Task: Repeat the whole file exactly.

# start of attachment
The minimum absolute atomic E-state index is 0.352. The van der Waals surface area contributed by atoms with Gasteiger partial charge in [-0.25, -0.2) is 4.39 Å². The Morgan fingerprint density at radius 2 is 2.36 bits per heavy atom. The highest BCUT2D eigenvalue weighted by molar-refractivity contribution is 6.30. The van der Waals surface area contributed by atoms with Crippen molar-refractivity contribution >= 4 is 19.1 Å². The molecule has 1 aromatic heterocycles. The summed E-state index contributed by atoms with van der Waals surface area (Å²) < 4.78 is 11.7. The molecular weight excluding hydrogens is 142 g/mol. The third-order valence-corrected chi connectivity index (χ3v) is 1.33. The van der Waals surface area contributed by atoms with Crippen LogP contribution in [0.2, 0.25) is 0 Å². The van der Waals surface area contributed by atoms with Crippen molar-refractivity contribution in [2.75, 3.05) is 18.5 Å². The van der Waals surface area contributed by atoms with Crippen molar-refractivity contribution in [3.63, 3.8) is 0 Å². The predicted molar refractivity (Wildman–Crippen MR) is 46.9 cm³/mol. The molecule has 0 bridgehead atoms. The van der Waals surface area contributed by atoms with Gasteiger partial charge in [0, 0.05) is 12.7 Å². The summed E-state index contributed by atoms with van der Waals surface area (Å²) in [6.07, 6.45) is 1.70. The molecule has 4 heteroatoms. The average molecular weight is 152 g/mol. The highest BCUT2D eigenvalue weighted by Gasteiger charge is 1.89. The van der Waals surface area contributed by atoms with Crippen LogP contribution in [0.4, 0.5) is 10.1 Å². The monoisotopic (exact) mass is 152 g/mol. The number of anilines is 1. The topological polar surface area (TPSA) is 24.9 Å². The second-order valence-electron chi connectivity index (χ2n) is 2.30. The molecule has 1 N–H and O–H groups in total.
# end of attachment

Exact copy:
The minimum absolute atomic E-state index is 0.352. The van der Waals surface area contributed by atoms with Gasteiger partial charge in [-0.25, -0.2) is 4.39 Å². The Morgan fingerprint density at radius 2 is 2.36 bits per heavy atom. The highest BCUT2D eigenvalue weighted by molar-refractivity contribution is 6.30. The van der Waals surface area contributed by atoms with Crippen molar-refractivity contribution >= 4 is 19.1 Å². The molecule has 1 aromatic heterocycles. The summed E-state index contributed by atoms with van der Waals surface area (Å²) < 4.78 is 11.7. The molecular weight excluding hydrogens is 142 g/mol. The third-order valence-corrected chi connectivity index (χ3v) is 1.33. The van der Waals surface area contributed by atoms with Crippen LogP contribution in [0.2, 0.25) is 0 Å². The van der Waals surface area contributed by atoms with Crippen molar-refractivity contribution in [2.75, 3.05) is 18.5 Å². The van der Waals surface area contributed by atoms with Crippen molar-refractivity contribution in [3.63, 3.8) is 0 Å². The predicted molar refractivity (Wildman–Crippen MR) is 46.9 cm³/mol. The molecule has 0 bridgehead atoms. The van der Waals surface area contributed by atoms with Gasteiger partial charge in [0, 0.05) is 12.7 Å². The summed E-state index contributed by atoms with van der Waals surface area (Å²) in [6.07, 6.45) is 1.70. The molecule has 4 heteroatoms. The average molecular weight is 152 g/mol. The highest BCUT2D eigenvalue weighted by Gasteiger charge is 1.89. The van der Waals surface area contributed by atoms with Crippen LogP contribution in [0.4, 0.5) is 10.1 Å². The monoisotopic (exact) mass is 152 g/mol. The number of anilines is 1. The topological polar surface area (TPSA) is 24.9 Å². The second-order valence-electron chi connectivity index (χ2n) is 2.30. The molecule has 1 N–H and O–H groups in total.